After a certain number of divisions, the cells in our bodies stop dividing, becoming senescent which can, at times, secrete toxins that cause inflammation. Senescent cells have been linked to all manners of disease, from arthritis to Alzheimer's disease. For the research, scientists have zapped senescent human cells with low-frequency ultrasounds, which restarted division.
Turning their attention to mice, Professor Michael Sheetz, of the University of Texas, said: "I don't think rejuvenation is too strong a term."
Mice, aged between 22 to 25 months - equivalent to a human being in their 60s or 70s - were placed in warm water, deep enough to cover at least half their bodies.
The rodents who were treated with ultrasound waves in water performed better in physical tests than rodents who were not exposed to the sound therapy.
Ultrasound waves lose less power travelling through water than they do through air, the research paper noted.
Fluorescent dyes that light up senescent cells also revealed that treatment with ultrasound decreased the number of senescent cells in the kidneys and pancreas.
A possible biological explanation is ultrasound physically distorts cells, producing similar effects to exercise.
Professor Jurgen Gotz, of the University of Queensland, commented on the findings.
While not involved in the study, Professor Gotz said: "I think more work is needed to define the effective ultrasound parameters."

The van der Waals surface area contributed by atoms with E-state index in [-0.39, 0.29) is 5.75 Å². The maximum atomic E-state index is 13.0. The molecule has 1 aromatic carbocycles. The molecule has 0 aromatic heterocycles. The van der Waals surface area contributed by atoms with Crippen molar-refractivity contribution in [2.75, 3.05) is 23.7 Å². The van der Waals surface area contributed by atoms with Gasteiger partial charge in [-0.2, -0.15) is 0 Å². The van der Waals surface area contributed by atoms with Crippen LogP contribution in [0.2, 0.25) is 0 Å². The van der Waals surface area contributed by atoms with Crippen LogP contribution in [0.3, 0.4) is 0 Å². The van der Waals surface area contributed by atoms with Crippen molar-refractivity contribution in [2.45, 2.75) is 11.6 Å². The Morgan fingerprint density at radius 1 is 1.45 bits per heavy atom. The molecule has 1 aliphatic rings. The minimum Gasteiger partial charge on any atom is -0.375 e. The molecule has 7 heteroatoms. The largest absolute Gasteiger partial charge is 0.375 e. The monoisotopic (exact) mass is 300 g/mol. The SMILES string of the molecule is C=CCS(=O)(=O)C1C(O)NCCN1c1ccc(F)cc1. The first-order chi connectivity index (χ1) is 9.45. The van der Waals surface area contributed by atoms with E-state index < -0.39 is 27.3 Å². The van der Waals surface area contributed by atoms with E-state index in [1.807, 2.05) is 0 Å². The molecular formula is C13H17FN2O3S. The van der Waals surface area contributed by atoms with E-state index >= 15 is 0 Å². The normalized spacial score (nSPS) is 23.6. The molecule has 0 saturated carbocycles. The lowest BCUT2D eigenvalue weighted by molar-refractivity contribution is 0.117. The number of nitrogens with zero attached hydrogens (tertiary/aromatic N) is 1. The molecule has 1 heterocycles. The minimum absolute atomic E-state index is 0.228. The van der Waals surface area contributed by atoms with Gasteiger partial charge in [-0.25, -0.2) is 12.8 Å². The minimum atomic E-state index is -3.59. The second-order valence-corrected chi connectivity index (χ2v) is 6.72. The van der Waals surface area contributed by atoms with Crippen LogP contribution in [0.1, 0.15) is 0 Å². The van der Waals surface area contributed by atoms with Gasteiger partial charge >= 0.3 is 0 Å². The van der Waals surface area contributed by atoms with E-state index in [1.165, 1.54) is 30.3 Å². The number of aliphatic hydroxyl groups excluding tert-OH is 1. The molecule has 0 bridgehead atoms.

When applied to people, for example, he pointed out bones and lungs block ultrasound transmission.
Reportedly, a small trial is already underway to see if sound therapy can help people with Alzheimer's.
In theory, any therapy that boosts cell division could increase the risk of cancer, but Professor Sheetz and his team have seen no evidence of this in their research.
The first adjustment to make is to have a nutritious diet, full of herbs and spices.
"Obviously, you want to eat more greens and colourful veggies like beets," said Dr Fitzgerald.
Yet, she also recommends trying different "herbs or botanicals, like turmeric", which "have the ability to change our genetic expression towards something more youthful".
Another key element to biological age reversal is doing moderate exercise, which promotes cellular repair.
Dr Fitzgerald said results can be seen with "half an hour, five days per week" of exercise - as long as you're "breathing just a little bit more " or experiencing "light sweating".
Another factor is reducing stress levels, as stress can lead to premature ageing.
"Stress is like gasoline on the fire of ageing," said Dr Fitzgerald, adding that "engaging in meditation, or maybe yoga or tai chi" can have "really good effects".
"Sleep - if it's good quality, will keep us biologically younger," Fitzgerald said.